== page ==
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How to install Magi Coin wallet on Raspberry Pi 4

Since the first release of Bitcoin in 2009, we have had a steady rise of many other cryptocurrencies in the market. One of these cryptos is the Magi Coin (XMG). Coin Magi (XMG) is an online payment system, enabling instant payments to anyone in the world without using an intermediary.

Like many other cryptocurrencies, XMG can be mined using computational devices, including personal computers, Small Board Computers (Raspberry PI, etc.), and portable devices through mPoW, and more. The Magi Coin wallet is used to store mined Magi Coins (XMG).

Installing Magi Coin wallet on Raspberry Pi 4

This post will give you a detailed guide on installing the Magi Coin wallet on your Raspberry Pi. Follow along every step, and if you come across any issue, please ask in the comments section, and we will respond as soon as possible.

Requirements

  • A reliable internet connection
  • A steady power supply
  • An SD card at least 8GB

Tip: For this particular task, you don’t really need a monitor as all the processes can be run over a remote connection such as SSH, as you will see below.

Flash Raspberry Pi OS Lite on the SD card

As stated above, we don’t need a Graphical desktop interface. I, therefore, recommend using Raspberry Pi OS Lite, which doesn’t support a Desktop Interface. However, don’t worry if you only have access to the Raspberry Pi OS with a desktop. Just continue with the installation, but there is no need to connect to a display.

To flash the OS on our SD card, we will use Balena Etcher. I find it very reliable and easy to use due to its intuitive user interface. If this is your first time flashing Raspberry Pi OS on the SD card, please check our post –Installing Raspberry Pi OS, which will give you a step-by-step guide.

Balena Etcher

Balena Etcher

Set Up SSH and Wifi to a Headless Raspberry Pi 4

Since we don’t have a Graphical desktop to enable SSH or connect to a wifi network, we will do all this via console. We will need to carry out these two tasks before inserting the SD card on our Raspberry Pi.

  • We will need to create an empty file called ssh on the /boot directory for SSH connection. If you are on Linux, you can easily use the touch command or the nano editor. Windows users can use a notepad or any other available text editor.
    Note: This file should be empty and shouldn’t have any extension to its name – whether a ‘.txt’ or any other extension.
  • To connect to WIFI automatically, we will need to add the wpa_supplicant.conf file to the boot directory. However, unlike the ssh file, this one will contain some commands. If you are on a secure network, paste the contents below and replace the highlighted text accordingly. If you are using a wired connection (Ethernet), you can skip this step.
    country=US # Replace US with your 2-digit country code
    ctrl_interface=DIR=/var/run/wpa_supplicant GROUP=netdev
    network={
    ssid="Enter_YOUR_NETWORK_NAME"
    psk="Enter_YOUR_PASSWORD"
    key_mgmt=WPA-PSK
    }
    Secure Networks Conf File

    Secure networks conf file

    If you are on an open network, paste the contents below:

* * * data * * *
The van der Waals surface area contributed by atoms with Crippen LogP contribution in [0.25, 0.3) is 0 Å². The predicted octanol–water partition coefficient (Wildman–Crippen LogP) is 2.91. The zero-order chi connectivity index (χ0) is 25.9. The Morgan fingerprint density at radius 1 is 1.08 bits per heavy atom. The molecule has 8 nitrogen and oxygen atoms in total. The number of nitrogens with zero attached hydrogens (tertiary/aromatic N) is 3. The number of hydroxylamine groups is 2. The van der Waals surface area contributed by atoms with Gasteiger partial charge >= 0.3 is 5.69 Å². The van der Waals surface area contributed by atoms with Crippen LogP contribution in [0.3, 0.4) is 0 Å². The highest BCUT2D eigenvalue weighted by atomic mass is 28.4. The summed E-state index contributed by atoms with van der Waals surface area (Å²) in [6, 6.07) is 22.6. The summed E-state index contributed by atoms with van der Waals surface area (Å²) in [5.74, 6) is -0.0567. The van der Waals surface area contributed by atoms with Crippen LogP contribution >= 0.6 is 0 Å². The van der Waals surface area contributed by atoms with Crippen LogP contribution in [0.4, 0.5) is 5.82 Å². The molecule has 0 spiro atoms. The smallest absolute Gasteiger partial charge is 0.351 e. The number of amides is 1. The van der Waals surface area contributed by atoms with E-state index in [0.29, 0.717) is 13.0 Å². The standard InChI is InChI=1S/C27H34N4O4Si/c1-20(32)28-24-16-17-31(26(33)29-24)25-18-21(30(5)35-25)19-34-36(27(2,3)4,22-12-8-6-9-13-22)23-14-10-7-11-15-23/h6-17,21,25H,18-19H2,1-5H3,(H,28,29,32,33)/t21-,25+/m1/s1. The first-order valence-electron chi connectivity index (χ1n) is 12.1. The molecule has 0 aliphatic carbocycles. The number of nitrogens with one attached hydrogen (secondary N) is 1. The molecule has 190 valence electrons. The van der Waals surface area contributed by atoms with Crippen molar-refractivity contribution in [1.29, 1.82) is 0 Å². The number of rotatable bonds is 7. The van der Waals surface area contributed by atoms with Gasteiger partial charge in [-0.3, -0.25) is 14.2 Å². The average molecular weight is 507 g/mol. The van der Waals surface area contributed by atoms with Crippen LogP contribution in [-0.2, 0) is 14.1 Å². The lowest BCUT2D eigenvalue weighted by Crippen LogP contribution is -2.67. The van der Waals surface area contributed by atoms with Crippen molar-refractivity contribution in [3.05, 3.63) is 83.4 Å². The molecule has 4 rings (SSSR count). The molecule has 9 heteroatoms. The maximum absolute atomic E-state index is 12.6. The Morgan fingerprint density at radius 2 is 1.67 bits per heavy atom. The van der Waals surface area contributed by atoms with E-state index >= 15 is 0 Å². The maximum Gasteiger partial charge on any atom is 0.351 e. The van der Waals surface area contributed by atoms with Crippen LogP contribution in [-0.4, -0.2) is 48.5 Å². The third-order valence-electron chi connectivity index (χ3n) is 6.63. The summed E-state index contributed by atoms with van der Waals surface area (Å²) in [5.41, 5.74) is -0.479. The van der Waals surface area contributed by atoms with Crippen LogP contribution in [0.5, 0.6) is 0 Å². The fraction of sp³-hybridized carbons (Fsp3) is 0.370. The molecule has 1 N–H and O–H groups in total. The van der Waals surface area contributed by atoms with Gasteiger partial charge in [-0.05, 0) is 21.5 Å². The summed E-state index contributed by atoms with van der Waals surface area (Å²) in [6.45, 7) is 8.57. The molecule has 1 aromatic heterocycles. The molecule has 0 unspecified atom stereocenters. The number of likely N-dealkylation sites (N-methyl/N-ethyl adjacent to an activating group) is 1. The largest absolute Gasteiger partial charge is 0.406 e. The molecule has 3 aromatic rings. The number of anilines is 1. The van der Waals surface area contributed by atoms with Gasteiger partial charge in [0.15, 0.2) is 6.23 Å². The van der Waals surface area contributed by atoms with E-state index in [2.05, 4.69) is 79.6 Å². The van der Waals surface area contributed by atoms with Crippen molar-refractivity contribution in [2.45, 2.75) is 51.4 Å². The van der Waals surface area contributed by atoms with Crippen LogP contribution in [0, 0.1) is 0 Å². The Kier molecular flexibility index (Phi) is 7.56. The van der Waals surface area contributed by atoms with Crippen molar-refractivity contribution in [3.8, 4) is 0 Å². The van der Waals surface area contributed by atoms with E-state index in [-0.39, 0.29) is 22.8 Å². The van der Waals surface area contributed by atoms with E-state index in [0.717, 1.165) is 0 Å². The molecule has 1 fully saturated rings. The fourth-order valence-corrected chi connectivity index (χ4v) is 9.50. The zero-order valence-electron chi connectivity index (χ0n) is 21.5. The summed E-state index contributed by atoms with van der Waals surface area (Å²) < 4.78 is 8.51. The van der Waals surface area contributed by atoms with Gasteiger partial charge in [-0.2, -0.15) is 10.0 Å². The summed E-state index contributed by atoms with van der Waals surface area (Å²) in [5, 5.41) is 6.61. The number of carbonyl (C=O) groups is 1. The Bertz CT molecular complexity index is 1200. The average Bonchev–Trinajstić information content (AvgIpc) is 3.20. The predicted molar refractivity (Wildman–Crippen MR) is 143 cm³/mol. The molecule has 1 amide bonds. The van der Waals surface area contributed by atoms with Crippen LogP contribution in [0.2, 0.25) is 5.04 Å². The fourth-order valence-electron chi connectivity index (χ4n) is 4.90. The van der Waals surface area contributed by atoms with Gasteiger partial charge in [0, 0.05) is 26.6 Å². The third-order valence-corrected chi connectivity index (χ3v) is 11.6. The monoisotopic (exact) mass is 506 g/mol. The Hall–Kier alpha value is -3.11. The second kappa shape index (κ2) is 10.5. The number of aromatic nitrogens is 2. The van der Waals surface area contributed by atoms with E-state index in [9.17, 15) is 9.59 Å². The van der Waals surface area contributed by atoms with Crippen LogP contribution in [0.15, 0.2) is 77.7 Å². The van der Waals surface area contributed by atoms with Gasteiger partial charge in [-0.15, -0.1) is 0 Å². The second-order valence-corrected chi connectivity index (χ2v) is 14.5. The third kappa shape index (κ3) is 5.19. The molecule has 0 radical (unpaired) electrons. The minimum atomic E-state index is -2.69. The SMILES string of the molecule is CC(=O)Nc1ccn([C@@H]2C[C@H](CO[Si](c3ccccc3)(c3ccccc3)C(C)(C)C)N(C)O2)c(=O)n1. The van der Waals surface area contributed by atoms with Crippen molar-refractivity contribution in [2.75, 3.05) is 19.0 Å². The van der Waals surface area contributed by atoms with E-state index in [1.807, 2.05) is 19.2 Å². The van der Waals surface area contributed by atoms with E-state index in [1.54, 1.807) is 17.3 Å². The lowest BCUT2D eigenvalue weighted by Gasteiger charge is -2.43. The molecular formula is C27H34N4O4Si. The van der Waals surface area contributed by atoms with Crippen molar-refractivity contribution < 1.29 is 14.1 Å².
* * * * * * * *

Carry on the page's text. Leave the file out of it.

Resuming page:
network={
    ssid="Enter_YOUR_NETWORK_NAME"
    psk="Enter_YOUR_PASSWORD"
    key_mgmt=WPA-PSK
    }

Then, you can check out our post – Connecting to Wi-Fi & Enabling SSH without Monitor on Raspberry Pi, which will give you detailed instructions on carrying out the steps discussed above. After successfully creating the two files, insert the SD card on your PI and power it on.

Establish an SSH Connection and Set Up Your Pi

If you carried out the step above correctly, your PI will automatically connect to the WIFI network and enable the SSH service on the system. To connect via SSH, we will use either Terminal (Linux) or Putty (Windows). For putty users, you will need to know the IP address of your PI. If you are on a Linux system, you can use the command below;

ssh pi@raspberrypi.local

Tip: The default username is pi and the default password is raspberry.

You can check out our post – How to SSH into Raspberry Pi, which will give you a step-by-step guide. After successfully establishing an SSH connection, we can start setting up our PI. To get started, update the system to ensure you are running the latest packages. Execute the commands below:

sudo apt update
sudo apt upgrade

The time taken by this process is dependent on your internet speed. Execute the command below to launch the Raspberry PI configuration tool.

sudo raspi-config
raspi config

Raspi-config

  1. Change the default password from the System Options. Using a default password poses a security risk to the system.
  2. Expand the file system to use all the available space on the SD card. You can do this from Advanced Options.
  3. Configure language and regional settings from Localisation Options.

Once done, click Finish and Reboot the system.

Increase the Swap Memory

Compiling the Magi Coin wallet is a resource-intensive process that may not be carried successfully using the memory (RAM) alone. To counter this, we will increase our Swap space which is sometimes called Virtual Memory. We will therefore need to edit the swap config file. Execute the command below to edit the swap file with the nano editor.

sudo nano /etc/dphys-swapfile

You will see a line like CONF_SWAPSIZE=100. You need to edit the value and set it to 2048 as shown below:

increase swap space

Increase Swap Space

Save the file (Ctrl + O, then Enter) and Exit (Ctrl + X). Apply the changes by executing the command below:

sudo dphys-swapfile setup && sudo dphys-swapfile swapon
apply swap changes

Apply Swap Changes

Install the Required Dependencies

Execute the commands below to install the libraries needed to compile the Magi Coin wallet.

sudo apt install build-essential git libgmp-dev libboost-all-dev libdb-dev libdb5.3++-dev libminiupnpc-dev
install libraries

Install Libraries

If the command execution is completed successfully, we can proceed to download and compile Magi Coin wallet.

Install the Required Libssl-Dev Version

Now, this is the most tricky part with installing Magi Coin wallet. It doesn’t seem to work well with libssl-dev version 1.1 and above. To install an older version of this library, we first need to check which are available in the repository. Execute the command below: